@dailyshoot #ds228. Construction seems to be perpetual: streets, sidewalks, buildings. Make a photo of something under construction today.
@dailyshoot is a Twitter-based project for sharing photos done to match a daily assignment, as a way to kick free the mental cobwebs, and push photographers, some serious, some fascinated newcomers, to explore ways of shooting, and aspects of photography that they might not come to on their own. And especially on Flickr it seems to be turning into a community of similarly obsessive photo nuts of all kinds. Usually one is more or less expected to shoot and process images on the day of the project. But some projects don't really seem well suited to that, and not every day can be dedicated to a project that, so far, has not generated any income to compensate for the costs involved in photography (something I really need to be keeping in mind, at least for myself at this point). I probably need desperately to be doing a lot more self-promotion at this point, here and with some of the writing projects that I've been working on in some cases for years. With many of the major studios in financial free-fall, though, it is hard to generate enthusiasm. Perhaps I just need to be on drugs so that tilting at windmills will seem more like a rational plan of action?
Anyway, here's what I said about this image on Flickr, and it's still true almost 45 minutes later:
In the interest of the environment (and the fact that I'll be driving for at least 5 hours tomorrow) I've taken the liberty of adapting a RAW image from January that I'm pretty sure I've never made public, rather than spend what may be hours scouting for an interesting construction job, or risking shooting while driving, if I were to find some surprise road construction (which is almost a certainty if I drive long enough).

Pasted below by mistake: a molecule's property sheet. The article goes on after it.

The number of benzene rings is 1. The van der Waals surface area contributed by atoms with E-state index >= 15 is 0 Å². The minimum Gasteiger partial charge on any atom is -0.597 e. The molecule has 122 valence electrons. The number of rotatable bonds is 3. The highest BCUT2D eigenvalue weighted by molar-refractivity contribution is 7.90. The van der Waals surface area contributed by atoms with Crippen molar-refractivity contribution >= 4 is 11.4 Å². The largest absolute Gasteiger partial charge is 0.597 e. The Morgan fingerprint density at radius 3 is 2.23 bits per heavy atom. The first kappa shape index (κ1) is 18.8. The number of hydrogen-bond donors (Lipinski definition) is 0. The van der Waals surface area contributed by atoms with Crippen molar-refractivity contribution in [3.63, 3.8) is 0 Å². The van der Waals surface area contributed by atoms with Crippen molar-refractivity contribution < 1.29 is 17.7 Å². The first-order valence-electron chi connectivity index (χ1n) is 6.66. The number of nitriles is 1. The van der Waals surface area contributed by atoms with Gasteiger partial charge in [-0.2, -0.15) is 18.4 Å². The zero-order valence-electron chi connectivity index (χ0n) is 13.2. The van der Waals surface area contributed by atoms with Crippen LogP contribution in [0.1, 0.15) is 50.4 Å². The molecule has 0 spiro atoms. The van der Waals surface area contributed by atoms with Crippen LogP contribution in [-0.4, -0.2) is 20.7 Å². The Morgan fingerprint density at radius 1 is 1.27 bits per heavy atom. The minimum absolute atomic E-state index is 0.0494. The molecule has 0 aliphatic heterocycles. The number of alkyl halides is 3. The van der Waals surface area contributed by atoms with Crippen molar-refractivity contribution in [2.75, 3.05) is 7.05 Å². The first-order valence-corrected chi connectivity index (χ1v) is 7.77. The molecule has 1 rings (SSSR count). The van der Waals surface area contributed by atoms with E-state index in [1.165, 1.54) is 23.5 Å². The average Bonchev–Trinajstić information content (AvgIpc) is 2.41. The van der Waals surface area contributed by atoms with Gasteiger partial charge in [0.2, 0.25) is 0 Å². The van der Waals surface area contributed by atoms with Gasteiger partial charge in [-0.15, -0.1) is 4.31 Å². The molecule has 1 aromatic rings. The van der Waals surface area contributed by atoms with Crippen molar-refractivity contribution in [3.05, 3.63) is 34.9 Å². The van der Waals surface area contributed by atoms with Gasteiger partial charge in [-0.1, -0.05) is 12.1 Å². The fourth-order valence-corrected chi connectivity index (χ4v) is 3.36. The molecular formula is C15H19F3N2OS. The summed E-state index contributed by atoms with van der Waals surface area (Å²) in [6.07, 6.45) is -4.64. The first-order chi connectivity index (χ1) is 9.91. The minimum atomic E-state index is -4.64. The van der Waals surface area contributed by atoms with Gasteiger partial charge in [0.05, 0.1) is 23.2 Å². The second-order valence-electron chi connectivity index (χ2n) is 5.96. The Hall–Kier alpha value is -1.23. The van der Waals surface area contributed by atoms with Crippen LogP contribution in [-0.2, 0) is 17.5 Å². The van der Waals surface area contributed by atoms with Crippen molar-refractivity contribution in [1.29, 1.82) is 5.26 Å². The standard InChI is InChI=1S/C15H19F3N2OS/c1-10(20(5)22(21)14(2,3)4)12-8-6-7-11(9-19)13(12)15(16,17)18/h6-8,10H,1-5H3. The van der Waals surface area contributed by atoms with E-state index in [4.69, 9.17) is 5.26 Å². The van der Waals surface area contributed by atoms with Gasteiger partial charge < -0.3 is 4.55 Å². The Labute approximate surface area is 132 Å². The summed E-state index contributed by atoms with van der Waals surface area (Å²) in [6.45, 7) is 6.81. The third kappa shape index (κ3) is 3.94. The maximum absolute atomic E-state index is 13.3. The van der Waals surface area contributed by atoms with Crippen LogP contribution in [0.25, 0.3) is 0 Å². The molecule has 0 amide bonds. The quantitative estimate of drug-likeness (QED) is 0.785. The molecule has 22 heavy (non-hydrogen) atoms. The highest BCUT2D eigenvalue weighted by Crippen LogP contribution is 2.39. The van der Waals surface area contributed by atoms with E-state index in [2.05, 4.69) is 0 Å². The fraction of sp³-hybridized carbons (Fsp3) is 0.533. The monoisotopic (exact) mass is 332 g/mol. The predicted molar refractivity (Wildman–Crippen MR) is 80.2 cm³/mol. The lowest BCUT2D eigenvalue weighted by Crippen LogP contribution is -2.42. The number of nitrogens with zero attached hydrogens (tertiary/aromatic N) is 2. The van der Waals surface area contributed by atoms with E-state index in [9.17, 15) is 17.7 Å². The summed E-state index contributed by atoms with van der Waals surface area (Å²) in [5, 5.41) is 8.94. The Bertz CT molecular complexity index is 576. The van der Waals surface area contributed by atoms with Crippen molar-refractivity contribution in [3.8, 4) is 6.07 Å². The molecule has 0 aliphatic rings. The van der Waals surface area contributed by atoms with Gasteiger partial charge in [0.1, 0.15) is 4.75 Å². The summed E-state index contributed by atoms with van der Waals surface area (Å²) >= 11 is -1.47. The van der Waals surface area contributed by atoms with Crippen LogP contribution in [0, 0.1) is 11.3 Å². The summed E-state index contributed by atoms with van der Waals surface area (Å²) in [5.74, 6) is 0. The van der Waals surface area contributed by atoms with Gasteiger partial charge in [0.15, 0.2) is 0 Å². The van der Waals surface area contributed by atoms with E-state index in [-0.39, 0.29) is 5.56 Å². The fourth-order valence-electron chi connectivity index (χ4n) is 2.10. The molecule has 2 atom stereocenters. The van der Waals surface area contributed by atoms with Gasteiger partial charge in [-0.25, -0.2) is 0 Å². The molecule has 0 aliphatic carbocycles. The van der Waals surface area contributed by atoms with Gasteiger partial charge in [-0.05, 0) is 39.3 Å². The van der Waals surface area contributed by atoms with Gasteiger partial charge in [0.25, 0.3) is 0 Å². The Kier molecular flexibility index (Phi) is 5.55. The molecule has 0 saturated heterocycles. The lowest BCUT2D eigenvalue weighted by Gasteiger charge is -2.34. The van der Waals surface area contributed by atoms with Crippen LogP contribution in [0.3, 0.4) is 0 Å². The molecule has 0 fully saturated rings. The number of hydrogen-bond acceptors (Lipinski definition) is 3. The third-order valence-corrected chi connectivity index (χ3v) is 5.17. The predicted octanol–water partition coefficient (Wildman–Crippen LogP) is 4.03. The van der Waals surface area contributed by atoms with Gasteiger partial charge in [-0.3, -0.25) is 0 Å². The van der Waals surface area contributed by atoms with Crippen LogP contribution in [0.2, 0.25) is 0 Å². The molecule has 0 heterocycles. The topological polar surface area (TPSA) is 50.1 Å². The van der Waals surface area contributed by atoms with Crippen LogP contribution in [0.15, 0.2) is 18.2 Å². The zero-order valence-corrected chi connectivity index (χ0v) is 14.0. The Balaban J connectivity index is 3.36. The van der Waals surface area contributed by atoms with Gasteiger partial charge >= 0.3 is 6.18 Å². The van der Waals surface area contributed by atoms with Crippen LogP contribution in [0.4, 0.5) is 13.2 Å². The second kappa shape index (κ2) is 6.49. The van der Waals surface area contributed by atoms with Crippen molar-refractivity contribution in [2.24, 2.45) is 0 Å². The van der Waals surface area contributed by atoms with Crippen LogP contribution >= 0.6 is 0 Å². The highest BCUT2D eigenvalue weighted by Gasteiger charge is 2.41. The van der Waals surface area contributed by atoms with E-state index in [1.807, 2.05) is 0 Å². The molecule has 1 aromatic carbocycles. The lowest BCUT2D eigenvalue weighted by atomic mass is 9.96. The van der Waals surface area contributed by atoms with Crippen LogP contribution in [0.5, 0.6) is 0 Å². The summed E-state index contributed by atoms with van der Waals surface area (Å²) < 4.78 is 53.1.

This is the faux HDR version. Photomatix was used for tonemapping from a RAW image.
I might find an actual today shot if plans work out, but that depends on a lot of random.
Sidenote to camera nuts, this was taken the first day I had this lens (a Canon EF 28-300mm 1:3.5-5.6 L IS USM). And after looking at this image and processing it a few different ways, I found a new source of extreme camera pr0n from the wonderful people at Creative Cow. Go there only if you, like me, wish you'd figured out much earlier in life how to get trained and hired as a cinematographer/director of photography for major motion pictures or indie masterpieces.
Source file: IMG_6405_tmFhdr.jpg
There's really not that much more to say. Some days I wish I'd saved myself from installing this particular bit of code, since most of the time I don't really need to generate a "next page", do I?